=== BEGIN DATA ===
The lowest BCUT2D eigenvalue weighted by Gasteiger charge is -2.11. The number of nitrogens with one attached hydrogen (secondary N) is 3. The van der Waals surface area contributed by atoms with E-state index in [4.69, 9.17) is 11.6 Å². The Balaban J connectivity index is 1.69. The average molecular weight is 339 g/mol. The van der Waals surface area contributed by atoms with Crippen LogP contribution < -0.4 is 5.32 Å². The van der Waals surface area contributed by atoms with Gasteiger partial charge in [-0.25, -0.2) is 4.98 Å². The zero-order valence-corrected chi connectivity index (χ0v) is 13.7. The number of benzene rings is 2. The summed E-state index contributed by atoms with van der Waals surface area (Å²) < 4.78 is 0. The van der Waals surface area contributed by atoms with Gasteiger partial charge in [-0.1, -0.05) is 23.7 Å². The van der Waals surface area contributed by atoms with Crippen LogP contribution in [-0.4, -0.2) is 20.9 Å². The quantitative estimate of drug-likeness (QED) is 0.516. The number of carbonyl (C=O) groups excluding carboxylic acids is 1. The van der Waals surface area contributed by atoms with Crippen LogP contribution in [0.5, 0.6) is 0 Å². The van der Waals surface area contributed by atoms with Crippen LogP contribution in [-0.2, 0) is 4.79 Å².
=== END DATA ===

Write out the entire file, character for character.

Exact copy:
The lowest BCUT2D eigenvalue weighted by Gasteiger charge is -2.11. The number of nitrogens with one attached hydrogen (secondary N) is 3. The van der Waals surface area contributed by atoms with E-state index in [4.69, 9.17) is 11.6 Å². The Balaban J connectivity index is 1.69. The average molecular weight is 339 g/mol. The van der Waals surface area contributed by atoms with Crippen LogP contribution < -0.4 is 5.32 Å². The van der Waals surface area contributed by atoms with Gasteiger partial charge in [-0.25, -0.2) is 4.98 Å². The zero-order valence-corrected chi connectivity index (χ0v) is 13.7. The number of benzene rings is 2. The summed E-state index contributed by atoms with van der Waals surface area (Å²) < 4.78 is 0. The van der Waals surface area contributed by atoms with Gasteiger partial charge in [-0.1, -0.05) is 23.7 Å². The van der Waals surface area contributed by atoms with Crippen LogP contribution in [-0.4, -0.2) is 20.9 Å². The quantitative estimate of drug-likeness (QED) is 0.516. The number of carbonyl (C=O) groups excluding carboxylic acids is 1. The van der Waals surface area contributed by atoms with Crippen LogP contribution in [0.5, 0.6) is 0 Å². The van der Waals surface area contributed by atoms with Crippen LogP contribution in [-0.2, 0) is 4.79 Å².